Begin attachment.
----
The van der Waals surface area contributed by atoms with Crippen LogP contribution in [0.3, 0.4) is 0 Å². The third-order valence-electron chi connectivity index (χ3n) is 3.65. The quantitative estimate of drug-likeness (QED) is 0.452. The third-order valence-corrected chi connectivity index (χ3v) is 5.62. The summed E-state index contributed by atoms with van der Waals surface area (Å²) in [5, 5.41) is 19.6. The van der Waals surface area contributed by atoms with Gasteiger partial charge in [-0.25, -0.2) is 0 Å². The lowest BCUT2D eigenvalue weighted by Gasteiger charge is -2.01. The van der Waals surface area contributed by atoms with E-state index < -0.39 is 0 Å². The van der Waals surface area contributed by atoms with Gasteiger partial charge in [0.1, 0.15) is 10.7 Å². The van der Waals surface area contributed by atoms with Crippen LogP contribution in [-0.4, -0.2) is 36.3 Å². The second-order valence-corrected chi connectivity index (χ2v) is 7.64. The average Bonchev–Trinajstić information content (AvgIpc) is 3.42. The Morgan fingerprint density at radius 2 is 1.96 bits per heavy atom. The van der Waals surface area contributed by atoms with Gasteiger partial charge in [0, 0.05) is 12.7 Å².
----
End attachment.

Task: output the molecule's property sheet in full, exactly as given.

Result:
The van der Waals surface area contributed by atoms with Crippen LogP contribution in [0.3, 0.4) is 0 Å². The third-order valence-electron chi connectivity index (χ3n) is 3.65. The quantitative estimate of drug-likeness (QED) is 0.452. The third-order valence-corrected chi connectivity index (χ3v) is 5.62. The summed E-state index contributed by atoms with van der Waals surface area (Å²) in [5, 5.41) is 19.6. The van der Waals surface area contributed by atoms with Gasteiger partial charge in [-0.25, -0.2) is 0 Å². The lowest BCUT2D eigenvalue weighted by Gasteiger charge is -2.01. The van der Waals surface area contributed by atoms with E-state index < -0.39 is 0 Å². The van der Waals surface area contributed by atoms with Gasteiger partial charge in [0.1, 0.15) is 10.7 Å². The van der Waals surface area contributed by atoms with Crippen LogP contribution in [-0.4, -0.2) is 36.3 Å². The second-order valence-corrected chi connectivity index (χ2v) is 7.64. The average Bonchev–Trinajstić information content (AvgIpc) is 3.42. The Morgan fingerprint density at radius 2 is 1.96 bits per heavy atom. The van der Waals surface area contributed by atoms with Gasteiger partial charge in [0, 0.05) is 12.7 Å².